Depression, anxiety, and other mood disorders have become an ever-increasing problem in our world. While we are still not entirely sure what causes these disorders and why some people get them and others do not, we have developed a multitude of treatments. Some treatments are pharmaceutically based, others focus on behavioral habits, and some require more extensive treatments such as exposure therapy or shock therapy. In recent years, researchers have begun looking into natural treatments that can stand alone or work together with other treatments to help improve mood in disorders such as depression.
1. Turmeric / Curcumin
Turmeric is a spice that has been used for thousands of years in a variety of forms. Its main component curcumin is purported to have a range of benefits including acting as an antioxidant and an anti-inflammatory agent. In recent years, research has been done that shows curcumin as having an antidepressant effect on animal models and in some clinical trials (Ramaholimihaso, Bouazzaoui, and Kaladjian, 2020). It is believed that turmeric’s antidepressant nature may be do to its anti-inflammatory nature as research suggests there may be a link between inflammation and depression. It is also purported that curcumin may play a role in increasing monoamines available within the brain, such as serotonin and dopamine (Ramaholimihaso et al, 2020).
2. Omega-3 Fatty Acids
Around the world, most people get their omega-3 fatty acids from eating fish while others take fish oil supplements. There are two of these fatty acids, eicosapentaenoic acid (EPA) and docosahexaenoic acid (DHA), that are purported to have benefits regarding mood disorders. While most research is done at different doses and with the two fatty acids separated, there does seem to be some benefit when used in tandem with other treatments, and to an extent when used alone. More research is needed to know the full benefits but overweight individuals with inflammation and depression may benefit from EPA treatment and DHA has the potential effect to protect against suicide (Mischoulon, 2020).
Saffron is another long-used spice with a component called crocin which acts as an antioxidant property. This component is purported to increase the effects produced by selective serotonin reuptake inhibitors (SSRIs) which are a common treatment for depression (Siddiqui et al, 2018). While more studies are needed, saffron may help in depression management.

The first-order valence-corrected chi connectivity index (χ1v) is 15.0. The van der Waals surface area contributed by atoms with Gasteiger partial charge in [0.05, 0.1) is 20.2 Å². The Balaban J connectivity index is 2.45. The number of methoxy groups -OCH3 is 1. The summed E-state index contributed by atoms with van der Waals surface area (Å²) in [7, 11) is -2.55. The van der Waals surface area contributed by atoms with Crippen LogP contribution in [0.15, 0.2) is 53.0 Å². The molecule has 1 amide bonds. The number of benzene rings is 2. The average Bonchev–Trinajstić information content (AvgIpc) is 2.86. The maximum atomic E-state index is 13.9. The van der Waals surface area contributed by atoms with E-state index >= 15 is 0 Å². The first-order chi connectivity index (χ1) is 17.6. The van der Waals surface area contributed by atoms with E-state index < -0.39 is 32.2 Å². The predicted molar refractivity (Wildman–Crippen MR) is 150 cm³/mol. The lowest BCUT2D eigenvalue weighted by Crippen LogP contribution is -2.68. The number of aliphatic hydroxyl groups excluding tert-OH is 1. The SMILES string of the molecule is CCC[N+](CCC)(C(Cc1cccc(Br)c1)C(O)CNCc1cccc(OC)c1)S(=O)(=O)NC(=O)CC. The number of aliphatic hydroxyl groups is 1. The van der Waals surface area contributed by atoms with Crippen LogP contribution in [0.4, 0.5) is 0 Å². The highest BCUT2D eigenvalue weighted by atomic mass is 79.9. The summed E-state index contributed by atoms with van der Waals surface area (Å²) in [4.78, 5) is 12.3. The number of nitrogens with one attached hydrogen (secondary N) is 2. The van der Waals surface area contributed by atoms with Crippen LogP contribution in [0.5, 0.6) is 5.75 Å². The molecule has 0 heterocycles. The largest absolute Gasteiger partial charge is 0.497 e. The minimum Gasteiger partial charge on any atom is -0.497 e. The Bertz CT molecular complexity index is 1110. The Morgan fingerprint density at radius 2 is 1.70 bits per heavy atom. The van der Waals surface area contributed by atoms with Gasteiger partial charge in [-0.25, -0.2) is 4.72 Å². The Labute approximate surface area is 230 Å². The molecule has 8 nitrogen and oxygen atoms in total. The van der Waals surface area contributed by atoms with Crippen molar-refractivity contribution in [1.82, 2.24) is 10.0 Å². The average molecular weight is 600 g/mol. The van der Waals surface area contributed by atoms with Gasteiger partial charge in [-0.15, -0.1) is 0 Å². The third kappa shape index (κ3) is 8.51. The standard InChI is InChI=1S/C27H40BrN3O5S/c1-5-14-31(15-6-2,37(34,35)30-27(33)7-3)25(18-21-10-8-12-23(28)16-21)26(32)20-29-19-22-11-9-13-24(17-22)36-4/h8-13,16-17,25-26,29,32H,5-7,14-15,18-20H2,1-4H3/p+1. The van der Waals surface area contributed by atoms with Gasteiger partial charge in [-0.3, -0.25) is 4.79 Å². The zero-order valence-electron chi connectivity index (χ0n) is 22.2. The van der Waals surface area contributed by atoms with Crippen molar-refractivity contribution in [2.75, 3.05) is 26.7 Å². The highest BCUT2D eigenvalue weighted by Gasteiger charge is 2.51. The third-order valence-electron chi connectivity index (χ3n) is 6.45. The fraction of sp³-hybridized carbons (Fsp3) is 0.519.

L-theanine is an amino acid that can be found within green tea, recent studies have begun to look into it as a treatment option or supplemental treatment for depression. One study found an improvement in psychiatric and cognitive functions in patients with Major Depressive Disorder who had been administered L-theanine (Hidese, Shinsuke, et al, 2016). While it is unsure how well it works as a stand-alone treatment, L-theanine may find use as a supplementary treatment for depression. Based on its chemical structure, L-theanine may find its place of work in the glutamatergic pathway which is often a target for therapeutic depression treatments (Hides, Shinsuke, et al, 2016).
5. St. John’s Wort
St. John’s Wort is a native flowering shrub found in Europe that might be lesser known to most people. It is often found in teas but can be taken in a tablet or topical solution. While studies have shown it to be beneficial in treating mild to moderate depression, potentially as well as some prescription medications, it is unknown how it effects severe depression (St. John’s Wort, 2021). It is recommended that you talk to your doctor before taking St. Jon’s Wort as it interacts with many medications which can result in serious side effects.
Ashwagandha is native to Asia and Africa and is cultivated for its roots, leaves, fruits, and seeds as they can be used in a number of medicinal ways. The roots have been found in some research to have an effect similar to GABA, a neurotransmitter in the brain, and has shown an antidepressant effect similar to imipramine as well as reducing anxiety (Stuart). It is recommended to talk to your doctor before starting ashwagandha while pregnant, as with any supplement.
Hidese, Shinsuke, et al. “Effects of Chronic L-Theanine Administration in Patients with Major Depressive Disorder: An Open-Label Study: Acta Neuropsychiatrica.” Cambridge Core, Cambridge University Press, 11 July 2016, https://www.cambridge.org/core/journals/acta-neuropsychiatrica/article/effects-of-chronic-ltheanine-administration-in-patients-with-major-depressive-disorder-an-openlabel-study/0373674887BEA9598D911C7B274A3432.
Mischoulon, David. “Omega-3 Fatty Acids for Mood Disorders.” Harvard Health, Harvard Health Publishing, 27 Oct. 2020, https://www.health.harvard.edu/blog/omega-3-fatty-acids-for-mood-disorders-2018080314414.
Ramaholimihaso T, Bouazzaoui F, Kaladjian A. Curcumin in Depression: Potential Mechanisms of Action and Current Evidence-A Narrative Review. Front Psychiatry. 2020 Nov 27;11:572533. doi: 10.3389/fpsyt.2020.572533. PMID: 33329109; PMCID: PMC7728608.
Siddiqui MJ, Saleh MSM, Basharuddin SNBB, Zamri SHB, Mohd Najib MHB, Che Ibrahim MZB, Binti Mohd Noor NA, Binti Mazha HN, Mohd Hassan N, Khatib A. Saffron (Crocus sativus L.): As an Antidepressant. J Pharm Bioallied Sci. 2018 Oct-Dec;10(4):173-180. doi: 10.4103/JPBS.JPBS_83_18. PMID: 30568374; PMCID: PMC6266642.
“St. John’s Wort.” Mayo Clinic, Mayo Foundation for Medical Education and Research, 13 Feb. 2021, https://www.mayoclinic.org/drugs-supplements-st-johns-wort/art-20362212.
Stuart, Armando G. “Herbal Safety.” UTEP, UTEP, https://www.utep.edu/herbal-safety/herbal-facts/herbal%20facts%20sheet/ashwagandha.html#:~:text=With%20regard%20to%20its%20antidepressant,treatment%20of%20depression%20and%20anxiety.